Where the Sun Rises
Where I am from, Anatolia, derives its name from the Greek word 'anatolé', which means ‘where the sun rises’. With this as the inspiration of my projects, I focus on;
Preserving traditional roots – Throughout history and among different cultures, traditional roots have been the source where art forms take their inspiration from and flourish from. I aim to derive from these roots and exhibit my music within an authentic and traditional context.
Cultural interconnections – The subtle crossing points between cultures and their interconnections has always fascinated me. Turkey, being a land that is the convergence zone of many cultures and traditions, have provided me much inspiration on.
Shedding light to history – There is always more than what is already out there, and this applies to music as well. Therefore, in my projects I aim to highlight the unknown or underplayed repertoire and bring it together with the audience.
Connecting with the audience – For me a performance is not complete without inviting the audience into the world of the music I interpret. I interact and connect with my audiences through pre-concert talks and providing entry points.
Please click on the images below for information about each project.
East of the Sun
West of the Moon
Image: Painting by Mary Gold
Turkish - Ottoman
Image: A musical gathering, 18th century
Image: Painting by Ivan Aivazovsky
Strings Around the World
Journey to Tuva
Stringed instruments were mostly made of wood or other easily perishable materials, therefore their history before written documentation is almost unknown, however many musicologists agree that first string instruments emerged from Central Asia and spread around the world from that region.
As a violin player, my way of exploring the music of different cultures has been through the study of their traditional string instruments. My interest in the interconnections between the string instruments of different cultures eventually led me to conduct research in Tuva, an autonomous republic in Central Asia. My journey with string instruments began with the violin, but over the years I became increasingly interested in the traditional string instruments from around the world. The rich musical culture of Turkey – the culture in which I was raised - provided me with a starting point. Through an exploration of Turkish traditional music and musical instruments, I encountered the Turkish rebab.
The rebab has roots that can be traced back to the ninth century and in some sources it is said to be the first bowed string instrument that emerged from Central Asia following its early development by the Uyghurs, a Turkic ethnic group. Over time , the rebab was widely spread throughout North Africa, the Middle East, Europe, the Near East and the Far East, evolving into different shapes and receiving different names as its voyage progressed. Searching through the regions that possessed instruments related to the Turkish rebab, I came across Tuva, which immediately drew my attention because of its unique musical style, and also its connection to my cultural roots and to the roots of my instruments.
An autonomous republic in the heart of Asia, Tuva, is home to Turkic Tuvan people, who possesses a music style that involves special techniques and an intimate connection with nature. Moreover, the Tuvan string instrument igil, belongs to the same instrument family as the rebab.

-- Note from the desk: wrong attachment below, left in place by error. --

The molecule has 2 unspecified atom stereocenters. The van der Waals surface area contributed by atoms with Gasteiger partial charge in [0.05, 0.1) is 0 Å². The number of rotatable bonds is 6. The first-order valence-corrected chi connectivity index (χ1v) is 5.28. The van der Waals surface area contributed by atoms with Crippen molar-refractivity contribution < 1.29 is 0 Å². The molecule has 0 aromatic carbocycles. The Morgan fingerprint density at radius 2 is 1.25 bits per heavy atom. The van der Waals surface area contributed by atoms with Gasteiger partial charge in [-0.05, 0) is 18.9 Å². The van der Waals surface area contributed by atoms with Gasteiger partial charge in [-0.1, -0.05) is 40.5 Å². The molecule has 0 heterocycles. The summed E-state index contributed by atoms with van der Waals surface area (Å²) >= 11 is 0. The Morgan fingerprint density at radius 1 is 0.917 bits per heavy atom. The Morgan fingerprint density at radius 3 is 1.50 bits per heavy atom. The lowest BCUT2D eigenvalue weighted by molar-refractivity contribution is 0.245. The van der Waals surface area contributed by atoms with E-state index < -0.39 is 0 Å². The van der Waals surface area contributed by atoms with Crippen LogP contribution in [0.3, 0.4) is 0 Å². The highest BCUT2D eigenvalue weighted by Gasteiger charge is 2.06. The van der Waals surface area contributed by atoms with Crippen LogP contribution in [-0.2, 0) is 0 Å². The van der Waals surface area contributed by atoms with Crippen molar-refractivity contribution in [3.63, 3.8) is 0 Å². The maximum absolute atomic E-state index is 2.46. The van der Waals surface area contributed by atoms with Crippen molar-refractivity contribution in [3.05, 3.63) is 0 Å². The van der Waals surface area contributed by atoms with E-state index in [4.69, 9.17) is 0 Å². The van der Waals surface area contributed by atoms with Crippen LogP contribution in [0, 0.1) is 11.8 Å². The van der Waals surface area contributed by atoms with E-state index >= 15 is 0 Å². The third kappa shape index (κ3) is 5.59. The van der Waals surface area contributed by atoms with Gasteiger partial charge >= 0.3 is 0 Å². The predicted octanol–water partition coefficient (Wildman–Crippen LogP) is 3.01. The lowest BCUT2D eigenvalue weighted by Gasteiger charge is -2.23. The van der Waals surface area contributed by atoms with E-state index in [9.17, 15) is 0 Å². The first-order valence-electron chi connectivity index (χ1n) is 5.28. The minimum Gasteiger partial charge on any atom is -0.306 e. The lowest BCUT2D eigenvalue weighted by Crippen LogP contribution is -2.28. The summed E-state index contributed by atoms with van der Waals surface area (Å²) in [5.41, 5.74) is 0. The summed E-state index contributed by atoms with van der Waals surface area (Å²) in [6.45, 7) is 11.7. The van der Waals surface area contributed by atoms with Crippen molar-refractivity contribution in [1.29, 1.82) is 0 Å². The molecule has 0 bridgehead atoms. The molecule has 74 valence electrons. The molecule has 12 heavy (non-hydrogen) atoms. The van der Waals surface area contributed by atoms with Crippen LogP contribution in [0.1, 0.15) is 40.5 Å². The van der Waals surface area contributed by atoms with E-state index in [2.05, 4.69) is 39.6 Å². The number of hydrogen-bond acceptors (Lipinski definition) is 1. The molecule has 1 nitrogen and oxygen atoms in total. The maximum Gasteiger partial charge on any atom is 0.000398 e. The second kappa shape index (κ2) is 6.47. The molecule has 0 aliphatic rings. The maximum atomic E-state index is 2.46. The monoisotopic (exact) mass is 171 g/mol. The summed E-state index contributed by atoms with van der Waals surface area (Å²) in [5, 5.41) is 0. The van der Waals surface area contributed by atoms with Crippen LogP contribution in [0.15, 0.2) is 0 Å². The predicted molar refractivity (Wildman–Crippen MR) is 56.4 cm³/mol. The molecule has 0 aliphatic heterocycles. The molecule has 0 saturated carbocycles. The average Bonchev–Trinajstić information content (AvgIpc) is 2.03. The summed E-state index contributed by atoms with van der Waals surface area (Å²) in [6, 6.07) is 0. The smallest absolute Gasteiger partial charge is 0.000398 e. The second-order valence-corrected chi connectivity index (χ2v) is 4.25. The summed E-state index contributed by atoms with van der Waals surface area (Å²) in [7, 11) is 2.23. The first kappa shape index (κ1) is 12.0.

With my interest piqued, I made a trip to Tuva. My preparation involved establishing connections with people from Tuva and also studying the Tuvan language, which is a Turkic language with influences from Mongolian, Tibetan and Russian and has only about 280,000 native speakers in the world. My month-long journey started with a flight from Istanbul to Moscow and then continued by train on the Siberian Express for three days in order to reach Krasnoyarsk, from where I took a minivan to Kyzyl, the capital of Tuva, arriving after a 14-hour long ride.
During my trip I interviewed many people, including musicians, musicologists, composers, instrument makers and shamans. This gave me a great knowledge and insight about their culture and music. I played with local musicians and made field recordings. I attended shamanistic rituals and interviewed shamans about their use of music as a healing tool. I interviewed musicologists about the history and structure of their music. I gave a presentation on Turkish string instruments at the Tuvan Cultural Center. The annual throat singing competition was opened with my presentation, which was very well attended, and the TV channel of Tuva, who was there for the competition, interviewed me.
At the concert on the National Throat Singers Day, which was declared a national holiday three years ago, Tuvan musicians invited me to join them on stage and asked me to play a Turkish piece before the piece we were going to play together. After travelling such a long road to get to Tuva, Uzun Ince Bir Yoldayim by Asik Veysel was the first piece that came to my mind, which means I’m on a long thin road. After that we played the Tuvan piece Ezir Kara together, which means black eagle.
I asked one of the best instrument makers of Tuva to make and igil for me. I visited his studio daily to watch the process. Afterwards I took my igil to the instrument museum in Izmir, Turkey, where the instrument makers measured the igil to make a copy for the museum.
This trip enabled me to make many good connections which I hope will lead to a collaborative cultural project between Turkey and Tuva in the future. Sharing common roots and ancestors, Tuvan and Turkish people have a lot in common, which is why I aspire to strengthen our connection and bring the cultures closer together.